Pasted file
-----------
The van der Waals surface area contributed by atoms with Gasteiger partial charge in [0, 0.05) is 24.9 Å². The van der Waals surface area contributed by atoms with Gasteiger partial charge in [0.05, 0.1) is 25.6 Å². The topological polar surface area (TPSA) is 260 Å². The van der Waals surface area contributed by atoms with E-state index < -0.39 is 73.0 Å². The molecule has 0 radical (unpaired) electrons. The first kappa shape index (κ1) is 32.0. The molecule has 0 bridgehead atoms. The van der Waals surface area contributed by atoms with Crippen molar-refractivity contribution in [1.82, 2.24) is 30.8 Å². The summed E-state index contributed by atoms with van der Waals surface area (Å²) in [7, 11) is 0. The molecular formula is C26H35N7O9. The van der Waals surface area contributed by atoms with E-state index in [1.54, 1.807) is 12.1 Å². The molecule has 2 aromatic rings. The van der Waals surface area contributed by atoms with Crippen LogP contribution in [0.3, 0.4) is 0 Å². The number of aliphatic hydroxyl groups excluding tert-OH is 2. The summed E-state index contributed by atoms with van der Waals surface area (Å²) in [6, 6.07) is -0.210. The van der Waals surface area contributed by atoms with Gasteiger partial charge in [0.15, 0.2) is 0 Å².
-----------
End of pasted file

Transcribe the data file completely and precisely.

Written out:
The van der Waals surface area contributed by atoms with Gasteiger partial charge in [0, 0.05) is 24.9 Å². The van der Waals surface area contributed by atoms with Gasteiger partial charge in [0.05, 0.1) is 25.6 Å². The topological polar surface area (TPSA) is 260 Å². The van der Waals surface area contributed by atoms with E-state index < -0.39 is 73.0 Å². The molecule has 0 radical (unpaired) electrons. The first kappa shape index (κ1) is 32.0. The molecule has 0 bridgehead atoms. The van der Waals surface area contributed by atoms with Crippen molar-refractivity contribution in [1.82, 2.24) is 30.8 Å². The summed E-state index contributed by atoms with van der Waals surface area (Å²) in [7, 11) is 0. The molecular formula is C26H35N7O9. The van der Waals surface area contributed by atoms with E-state index in [1.54, 1.807) is 12.1 Å². The molecule has 2 aromatic rings. The van der Waals surface area contributed by atoms with Crippen LogP contribution in [0.3, 0.4) is 0 Å². The number of aliphatic hydroxyl groups excluding tert-OH is 2. The summed E-state index contributed by atoms with van der Waals surface area (Å²) in [6, 6.07) is -0.210. The van der Waals surface area contributed by atoms with Gasteiger partial charge in [0.15, 0.2) is 0 Å².